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Jones v. Myers

United States District Court, S.D. Alabama, Southern Division

February 21, 2018

DE'ANGELO ARNEZ JONES, Plaintiff,
v.
WALTER MYERS, et al., Defendants.

          REPORT AND RECOMMENDATION

          SONJA F. BIVINS, UNITED STATES MAGISTRATE JUDGE

         Plaintiff De' Angelo Arnez Jones, an Alabama prison inmate proceeding pro se and in forma pauperis, filed a complaint under 42 U.S.C. § 1983. This action was referred to the undersigned pursuant to 28 U.S.C. § 636(b)(1)(B) and Local Rule 72(a)(2)(R), and is now before the undersigned on Defendants' Motion For Summary Judgment. After careful review of the pleadings, and for the reasons set out below, it is recommended that Defendants' motion be granted in part and denied in part, as set out in this report.

         I. Summary of Allegations.

         Plaintiff De'Angelo Arnez Jones brings this action against Walter Myers, William DeSpain, Gary Scarbrough, John Wiley, and Michael Everette for acts of negligence and deliberate indifference in violation of the Eighth Amendment. (Doc. 1).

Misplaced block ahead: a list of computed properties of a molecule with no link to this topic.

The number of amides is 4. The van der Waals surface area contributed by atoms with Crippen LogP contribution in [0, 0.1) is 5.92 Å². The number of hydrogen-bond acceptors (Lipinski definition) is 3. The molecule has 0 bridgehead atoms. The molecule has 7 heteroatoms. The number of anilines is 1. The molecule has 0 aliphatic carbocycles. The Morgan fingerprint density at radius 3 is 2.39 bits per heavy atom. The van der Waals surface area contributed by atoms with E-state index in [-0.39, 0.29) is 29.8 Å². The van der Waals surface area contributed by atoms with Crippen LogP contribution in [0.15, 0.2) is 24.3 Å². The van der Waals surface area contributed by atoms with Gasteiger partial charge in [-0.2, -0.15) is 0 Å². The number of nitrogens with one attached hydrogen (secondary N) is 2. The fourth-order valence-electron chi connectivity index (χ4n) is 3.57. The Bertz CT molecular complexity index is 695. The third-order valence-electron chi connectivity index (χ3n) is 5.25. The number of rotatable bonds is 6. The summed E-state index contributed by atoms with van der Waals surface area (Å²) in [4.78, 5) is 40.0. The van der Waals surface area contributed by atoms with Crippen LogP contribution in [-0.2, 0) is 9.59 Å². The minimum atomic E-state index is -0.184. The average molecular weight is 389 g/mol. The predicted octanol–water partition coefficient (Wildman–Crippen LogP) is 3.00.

From its review of the record, the Court summarizes the material factual allegations in this case in the light most favorable to Jones[1] . On June 29, 2014, while housed in Dorm C, at Holman Correctional Facility, Plaintiff Jones claims that inmate Shakil Gamble attacked him with a knife, causing injuries to his back, arms, and chest. (Doc. 1 at 4). According to Jones, Officer John Wiley was assigned to monitor Dorm C at the time of the attack, but Wiley left his post unattended and was “chatting with another officer outside the dorm when the assault occurred.” (Id.). Inmates Santonio Hicks and Bobby Shamburger assisted in stopping the attack by temporarily restraining inmate Gamble and allowing Jones the opportunity to seek help from an officer. (Id.). Jones alleges that while inmate Gamble was restrained, he ran to the front of the dormitory, shook on the bars and yelled to the cadet officer in the cubicle to let him out of the dorm, but Officer Wiley would not authorize or order the door to be opened. (Id.). Jones further alleges that Inmate Gamble broke loose from the inmates' hold and proceeded to chase Jones in circles around the dormitory with the knife, while Officers Gary Scarbrough and Wiley, “stared” and “pointed” at Jones from inside the cubical, and watched as inmate Gamble chased him with a weapon.[2] (Id. at 4, 8, 11; Doc. 31-1 at 2).